Geocapromys ingrahamiBahamian hutia

Geographic Range

Geocapromys ingrahami is found on the islands of the Bahamas. Subspecies are found on other islands of the Caribbean, and northern Venezuela.

(Encyclopedia Britannica,1999)


Geocapromys ingrahami is found in the forests of the Bahamas. It is found in the trees or on the ground. This species of Hutia is found mainly on the East Plana Cay of the Bahamas. (Attrill and Attrill, 2000; Packard, 1983)

Physical Description

Geocapromys ingrahami is a rat-like rodent. Its fur comes in many different colors. It can be gray, brown, black, white, or red. Its length ranges from 20 - 60 cm, not including the tail. The tail is short.

(Attrill, 2000; Encyclopedia Britannica, 1999)

  • Average mass
    5.000 kg
    11.01 lb
  • Average mass
    660 g
    23.26 oz
  • Average basal metabolic rate
    1.483 W


The females breed all year round. The gestation period is 17 - 18 weeks. The female may have one to four young. The young are born full of fur and with their eyes open. They are able to eat solid foods, like leaves, a few days after they are born. The young tend to stay with their mothers for up to two years. Geocapromys ingrahami lives up to 12 years and the reproduction rate is low. Sexual maturity is two years old.

(Attrill, 2000; Packard, 1983)

  • Key Reproductive Features
  • gonochoric/gonochoristic/dioecious (sexes separate)
  • sexual
  • Range number of offspring
    1.000 to 4.000
  • Average number of offspring
  • Range gestation period
    125 to 156 days
  • Range weaning age
    2.000 (low) days
  • Average age at sexual or reproductive maturity (female)
    Sex: female
    730 days
  • Average age at sexual or reproductive maturity (male)
    Sex: male
    730 days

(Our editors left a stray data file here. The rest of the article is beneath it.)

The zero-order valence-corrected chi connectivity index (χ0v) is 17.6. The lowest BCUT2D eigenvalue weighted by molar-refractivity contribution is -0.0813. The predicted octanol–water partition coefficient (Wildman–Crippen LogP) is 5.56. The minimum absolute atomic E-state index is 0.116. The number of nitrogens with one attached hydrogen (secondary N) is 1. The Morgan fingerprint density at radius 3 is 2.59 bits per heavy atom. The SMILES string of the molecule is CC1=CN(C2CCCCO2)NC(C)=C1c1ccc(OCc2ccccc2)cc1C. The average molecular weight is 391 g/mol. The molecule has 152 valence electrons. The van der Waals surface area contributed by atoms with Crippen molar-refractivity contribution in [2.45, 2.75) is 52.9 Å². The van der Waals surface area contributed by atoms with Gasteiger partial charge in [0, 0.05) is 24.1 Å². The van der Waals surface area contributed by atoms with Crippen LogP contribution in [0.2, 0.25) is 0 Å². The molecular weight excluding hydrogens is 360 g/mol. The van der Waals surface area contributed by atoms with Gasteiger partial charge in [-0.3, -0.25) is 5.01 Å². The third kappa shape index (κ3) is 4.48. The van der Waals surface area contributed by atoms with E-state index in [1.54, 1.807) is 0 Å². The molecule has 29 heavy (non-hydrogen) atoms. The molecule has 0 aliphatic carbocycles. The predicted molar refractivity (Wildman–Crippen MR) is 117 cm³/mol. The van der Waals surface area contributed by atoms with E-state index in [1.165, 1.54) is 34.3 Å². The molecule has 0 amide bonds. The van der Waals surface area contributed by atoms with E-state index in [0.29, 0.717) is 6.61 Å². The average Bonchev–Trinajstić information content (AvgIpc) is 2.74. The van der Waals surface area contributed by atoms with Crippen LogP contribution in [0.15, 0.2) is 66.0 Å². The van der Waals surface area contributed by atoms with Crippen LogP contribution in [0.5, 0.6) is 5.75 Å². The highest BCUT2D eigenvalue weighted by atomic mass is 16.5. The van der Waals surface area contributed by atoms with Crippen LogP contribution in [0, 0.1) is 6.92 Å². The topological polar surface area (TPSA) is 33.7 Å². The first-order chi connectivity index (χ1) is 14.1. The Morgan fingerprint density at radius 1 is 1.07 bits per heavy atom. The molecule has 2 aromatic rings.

Hutia live in pairs all their lives. They are very social with each other. They are not aggressive animals but they "wrestle" with each other. This "wrestling" is thought to be playful. There is no sexual or aggressive intention. The Hutia also mark their scent by urinating. Unlike dogs, Hutia do not use this technique to mark their territory. It is thought that it is used to ensure the cohesion of the population. The Bahamas Hutia is nocturnal and terrestrial.

(Attrill, 2000; Packard, 1983)

Communication and Perception

Food Habits

The Bahamas Hutia is mostly a vegetarian. It eats bark, leaves, nuts, fruits, and the occasional insect or lizard. Geocapromys ingrahami is a good climber but tends to eat the vegetation closer to the ground.

(Attrill, 2000; Packard, 1983; Encyclopedia Britannica, 1999)

Economic Importance for Humans: Positive

The Bahamas Hutia can be easily bred and studied in zoos. Scientists also study this animal because it is endangered.

(Attrill, 2000)

Economic Importance for Humans: Negative

There is no negative affect on humans.

Conservation Status

Geocapromys ingarahami is an endangered species. It was once believed that it was extinct. The causes of their endangerment include hunting, habitat destruction, predation by introduced cats, dogs, and mongoose. Scientists have relocated some Hutia to other small islands of the Bahamas.